Flood Hack

Member Article

Flood Hack events highlights big data opportunities

A hack event inspired by the recent extreme weather currently devastating parts of the UK attracted over 200 developers at the weekend.

‘Flood Hack’, which was organised by Tech City UK, took place at Google’s London Campus on Sunday and attracted participants from companies such as Google, Facebook, Twitter, Conversocial, Datasift, Taskhub and many more.

Developers used the Government’s flood level data and other relevant data sources from the Government Data Services and the Environmental Agency to produce genuinely innovative apps that aimed to help people living in flood affected areas access the information they need in order to prepare for weather events or access help and support if affected.

Amongst those ideas pitched to a panel of experts from Google, Tech City, No.10 and the Cabinet Office was a service that visualises flood levels in 3D, allowing residents and businesses to determine whether their property or land was likely to flood in the event of further rain and an alert system that allows people to register for push or SMS notifications for events that require them to take action, such as power loss, burst river banks, flooded roads and breached flood defence systems.

As well as producing genuine technology solutions that can help people prepare for and manage future weather events, the Flood Hack event demonstrated the opportunities to deliver vital and genuinely useful solutions developed on the back of government data.

The upcoming Sunderland Software City led Integrated Transport and Weather Information Pilot Innovation Day will open up access to never before available weather and transport data provided by partners including the Met Office, Nexus, the Port of Tyne and the Tyne and Wear Integrated Transport Authority to the region’s software companies to allow them to explore open data solutions for the transport and logistics industry.

Potential end users such as the Network Rail, Eddie Stobart, the Freight Transport Association and Local Authorities will be attending the ITWIP Innovation Day, on the 28th February, to advise software companies of current information issues and work with developers to develop genuine applications and solutions.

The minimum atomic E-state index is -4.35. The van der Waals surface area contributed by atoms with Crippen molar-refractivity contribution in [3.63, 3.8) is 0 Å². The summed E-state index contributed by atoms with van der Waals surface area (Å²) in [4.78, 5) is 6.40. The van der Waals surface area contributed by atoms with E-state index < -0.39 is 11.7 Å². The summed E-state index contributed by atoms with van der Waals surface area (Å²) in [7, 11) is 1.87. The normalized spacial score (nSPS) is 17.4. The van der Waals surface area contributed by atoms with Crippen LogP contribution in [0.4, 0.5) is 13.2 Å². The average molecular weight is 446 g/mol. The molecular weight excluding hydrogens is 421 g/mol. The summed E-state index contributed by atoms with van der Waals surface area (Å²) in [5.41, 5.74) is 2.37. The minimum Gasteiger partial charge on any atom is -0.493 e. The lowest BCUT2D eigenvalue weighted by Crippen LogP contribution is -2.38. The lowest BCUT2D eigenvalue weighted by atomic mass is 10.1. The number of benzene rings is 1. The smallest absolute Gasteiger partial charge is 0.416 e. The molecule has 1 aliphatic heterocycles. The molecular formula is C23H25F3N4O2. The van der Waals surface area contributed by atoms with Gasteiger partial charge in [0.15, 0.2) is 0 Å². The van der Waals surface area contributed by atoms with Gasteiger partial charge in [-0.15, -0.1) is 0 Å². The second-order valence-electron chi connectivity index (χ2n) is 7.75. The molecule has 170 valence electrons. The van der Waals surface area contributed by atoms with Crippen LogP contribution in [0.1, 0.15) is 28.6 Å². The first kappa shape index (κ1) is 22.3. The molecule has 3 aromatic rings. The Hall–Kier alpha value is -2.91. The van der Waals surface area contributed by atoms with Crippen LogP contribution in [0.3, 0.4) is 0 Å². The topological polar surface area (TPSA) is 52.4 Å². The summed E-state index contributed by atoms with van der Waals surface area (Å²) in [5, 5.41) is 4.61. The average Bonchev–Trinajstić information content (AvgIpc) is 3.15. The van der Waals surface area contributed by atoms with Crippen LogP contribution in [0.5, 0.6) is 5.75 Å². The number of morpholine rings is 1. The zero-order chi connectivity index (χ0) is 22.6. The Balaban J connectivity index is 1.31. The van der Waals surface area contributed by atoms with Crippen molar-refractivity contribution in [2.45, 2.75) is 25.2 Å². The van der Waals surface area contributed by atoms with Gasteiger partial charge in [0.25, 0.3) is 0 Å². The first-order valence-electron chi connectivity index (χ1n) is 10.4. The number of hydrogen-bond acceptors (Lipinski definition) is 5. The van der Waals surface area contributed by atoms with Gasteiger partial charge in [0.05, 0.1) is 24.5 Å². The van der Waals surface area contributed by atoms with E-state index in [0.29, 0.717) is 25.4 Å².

The Connected Digital Economy Catapult (CDEC) and Transport Systems Catapult (TSC) will be attending the event to present the data available and provide details of ongoing support being made available to software companies to turn their ideas into fully commercial solutions. ITWIP marks the first time two catapult centres have worked together on a project.

David Dunn, CEO of Sunderland Software City said: “The Flood Hack event at the weekend demonstrated the possibilities presented when government data, and other big data sources, are opened up to the tech community.

“The ITWIP project is a long term effort to facilitate collaboration between innovative software companies with end users with real business needs, companies who can achieve greater efficiencies or productivity through the use of new technology systems or intelligence services.

“The Connected Digital Economy Catapult is about understanding and managing big data and the Transport Systems Catapult is about managing the UK’s transport systems and increasing effective mobility.

“By bringing these centres of excellence together, along with never available before MET Office data makes this a nationally important project and is a truly unique opportunity for Software SME’s in the North East to enter new markets and sell innovative solutions that are in demand from large, national organisations.”

The Innovation Challenge is open to any North East based software company who are interested in developing bespoke solutions, weather, transport or logistical solutions or are experienced in managing and utilising big data sets.

Interest companies are asked to register for the Innovation Challenge by visiting https://itwip.eventbrite.co.uk or by calling 0845 872 8575.

This was posted in Bdaily's Members' News section by Amy Watson .

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